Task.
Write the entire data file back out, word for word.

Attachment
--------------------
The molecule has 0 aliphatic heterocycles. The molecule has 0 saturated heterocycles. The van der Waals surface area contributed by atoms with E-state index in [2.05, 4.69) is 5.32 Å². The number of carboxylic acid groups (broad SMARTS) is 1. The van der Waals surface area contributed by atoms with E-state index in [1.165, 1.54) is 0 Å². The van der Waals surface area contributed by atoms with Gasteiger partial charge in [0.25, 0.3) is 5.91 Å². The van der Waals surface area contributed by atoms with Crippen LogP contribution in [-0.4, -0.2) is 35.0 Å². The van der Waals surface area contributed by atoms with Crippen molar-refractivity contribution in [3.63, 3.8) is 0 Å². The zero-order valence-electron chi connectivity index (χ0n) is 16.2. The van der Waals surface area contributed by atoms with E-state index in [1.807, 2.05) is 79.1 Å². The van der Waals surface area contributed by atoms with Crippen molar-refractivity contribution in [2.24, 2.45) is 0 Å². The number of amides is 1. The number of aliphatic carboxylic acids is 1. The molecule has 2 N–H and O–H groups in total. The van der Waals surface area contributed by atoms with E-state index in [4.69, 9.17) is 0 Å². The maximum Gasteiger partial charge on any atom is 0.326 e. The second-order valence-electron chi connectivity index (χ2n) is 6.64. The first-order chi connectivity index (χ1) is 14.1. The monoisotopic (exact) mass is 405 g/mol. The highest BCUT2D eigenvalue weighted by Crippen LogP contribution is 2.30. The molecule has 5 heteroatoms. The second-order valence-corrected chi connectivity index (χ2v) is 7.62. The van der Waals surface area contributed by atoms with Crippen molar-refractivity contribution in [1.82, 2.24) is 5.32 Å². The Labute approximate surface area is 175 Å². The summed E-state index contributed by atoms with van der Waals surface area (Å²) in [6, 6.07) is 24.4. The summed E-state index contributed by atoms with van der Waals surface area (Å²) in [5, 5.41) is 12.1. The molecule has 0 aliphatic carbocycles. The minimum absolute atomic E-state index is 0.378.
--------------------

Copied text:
The molecule has 0 aliphatic heterocycles. The molecule has 0 saturated heterocycles. The van der Waals surface area contributed by atoms with E-state index in [2.05, 4.69) is 5.32 Å². The number of carboxylic acid groups (broad SMARTS) is 1. The van der Waals surface area contributed by atoms with E-state index in [1.165, 1.54) is 0 Å². The van der Waals surface area contributed by atoms with Gasteiger partial charge in [0.25, 0.3) is 5.91 Å². The van der Waals surface area contributed by atoms with Crippen LogP contribution in [-0.4, -0.2) is 35.0 Å². The van der Waals surface area contributed by atoms with Crippen molar-refractivity contribution in [3.63, 3.8) is 0 Å². The zero-order valence-electron chi connectivity index (χ0n) is 16.2. The van der Waals surface area contributed by atoms with E-state index in [1.807, 2.05) is 79.1 Å². The van der Waals surface area contributed by atoms with Crippen molar-refractivity contribution in [2.24, 2.45) is 0 Å². The number of amides is 1. The number of aliphatic carboxylic acids is 1. The molecule has 2 N–H and O–H groups in total. The van der Waals surface area contributed by atoms with E-state index in [4.69, 9.17) is 0 Å². The maximum Gasteiger partial charge on any atom is 0.326 e. The second-order valence-electron chi connectivity index (χ2n) is 6.64. The first-order chi connectivity index (χ1) is 14.1. The monoisotopic (exact) mass is 405 g/mol. The highest BCUT2D eigenvalue weighted by Crippen LogP contribution is 2.30. The molecule has 5 heteroatoms. The second-order valence-corrected chi connectivity index (χ2v) is 7.62. The van der Waals surface area contributed by atoms with Crippen molar-refractivity contribution in [1.82, 2.24) is 5.32 Å². The Labute approximate surface area is 175 Å². The summed E-state index contributed by atoms with van der Waals surface area (Å²) in [6, 6.07) is 24.4. The summed E-state index contributed by atoms with van der Waals surface area (Å²) in [5, 5.41) is 12.1. The molecule has 0 aliphatic carbocycles. The minimum absolute atomic E-state index is 0.378.